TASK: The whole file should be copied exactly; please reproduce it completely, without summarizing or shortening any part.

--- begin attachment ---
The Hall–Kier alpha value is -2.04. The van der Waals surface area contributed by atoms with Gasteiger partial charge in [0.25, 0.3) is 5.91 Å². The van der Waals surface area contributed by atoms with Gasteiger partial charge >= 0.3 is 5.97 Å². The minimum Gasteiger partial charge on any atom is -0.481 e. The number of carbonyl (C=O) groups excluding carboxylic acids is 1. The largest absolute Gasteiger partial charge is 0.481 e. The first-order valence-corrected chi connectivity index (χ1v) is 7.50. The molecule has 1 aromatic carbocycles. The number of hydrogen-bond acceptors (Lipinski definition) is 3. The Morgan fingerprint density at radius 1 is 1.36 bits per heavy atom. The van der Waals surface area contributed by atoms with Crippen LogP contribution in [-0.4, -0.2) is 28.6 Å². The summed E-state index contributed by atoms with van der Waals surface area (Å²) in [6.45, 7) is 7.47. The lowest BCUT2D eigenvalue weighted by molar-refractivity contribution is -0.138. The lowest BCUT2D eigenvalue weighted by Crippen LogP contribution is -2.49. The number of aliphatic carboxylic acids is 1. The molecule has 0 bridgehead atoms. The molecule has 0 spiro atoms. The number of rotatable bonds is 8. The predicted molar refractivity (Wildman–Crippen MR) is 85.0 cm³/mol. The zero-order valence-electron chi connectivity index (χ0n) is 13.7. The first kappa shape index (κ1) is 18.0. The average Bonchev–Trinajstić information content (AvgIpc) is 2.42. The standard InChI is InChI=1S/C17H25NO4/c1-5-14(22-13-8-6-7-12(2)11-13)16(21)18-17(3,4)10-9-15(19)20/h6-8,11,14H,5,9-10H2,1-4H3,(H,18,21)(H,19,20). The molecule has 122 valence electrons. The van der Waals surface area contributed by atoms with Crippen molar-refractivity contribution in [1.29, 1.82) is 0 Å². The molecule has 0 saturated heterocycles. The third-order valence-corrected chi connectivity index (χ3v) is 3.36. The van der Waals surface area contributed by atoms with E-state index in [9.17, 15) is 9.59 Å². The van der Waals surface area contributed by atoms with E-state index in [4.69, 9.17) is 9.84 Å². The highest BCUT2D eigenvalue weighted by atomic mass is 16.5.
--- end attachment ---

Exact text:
The Hall–Kier alpha value is -2.04. The van der Waals surface area contributed by atoms with Gasteiger partial charge in [0.25, 0.3) is 5.91 Å². The van der Waals surface area contributed by atoms with Gasteiger partial charge >= 0.3 is 5.97 Å². The minimum Gasteiger partial charge on any atom is -0.481 e. The number of carbonyl (C=O) groups excluding carboxylic acids is 1. The largest absolute Gasteiger partial charge is 0.481 e. The first-order valence-corrected chi connectivity index (χ1v) is 7.50. The molecule has 1 aromatic carbocycles. The number of hydrogen-bond acceptors (Lipinski definition) is 3. The Morgan fingerprint density at radius 1 is 1.36 bits per heavy atom. The van der Waals surface area contributed by atoms with Crippen LogP contribution in [-0.4, -0.2) is 28.6 Å². The summed E-state index contributed by atoms with van der Waals surface area (Å²) in [6.45, 7) is 7.47. The lowest BCUT2D eigenvalue weighted by molar-refractivity contribution is -0.138. The lowest BCUT2D eigenvalue weighted by Crippen LogP contribution is -2.49. The number of aliphatic carboxylic acids is 1. The molecule has 0 bridgehead atoms. The molecule has 0 spiro atoms. The number of rotatable bonds is 8. The predicted molar refractivity (Wildman–Crippen MR) is 85.0 cm³/mol. The zero-order valence-electron chi connectivity index (χ0n) is 13.7. The first kappa shape index (κ1) is 18.0. The average Bonchev–Trinajstić information content (AvgIpc) is 2.42. The standard InChI is InChI=1S/C17H25NO4/c1-5-14(22-13-8-6-7-12(2)11-13)16(21)18-17(3,4)10-9-15(19)20/h6-8,11,14H,5,9-10H2,1-4H3,(H,18,21)(H,19,20). The molecule has 122 valence electrons. The van der Waals surface area contributed by atoms with Crippen molar-refractivity contribution in [1.29, 1.82) is 0 Å². The molecule has 0 saturated heterocycles. The third-order valence-corrected chi connectivity index (χ3v) is 3.36. The van der Waals surface area contributed by atoms with E-state index in [9.17, 15) is 9.59 Å². The van der Waals surface area contributed by atoms with E-state index in [4.69, 9.17) is 9.84 Å². The highest BCUT2D eigenvalue weighted by atomic mass is 16.5.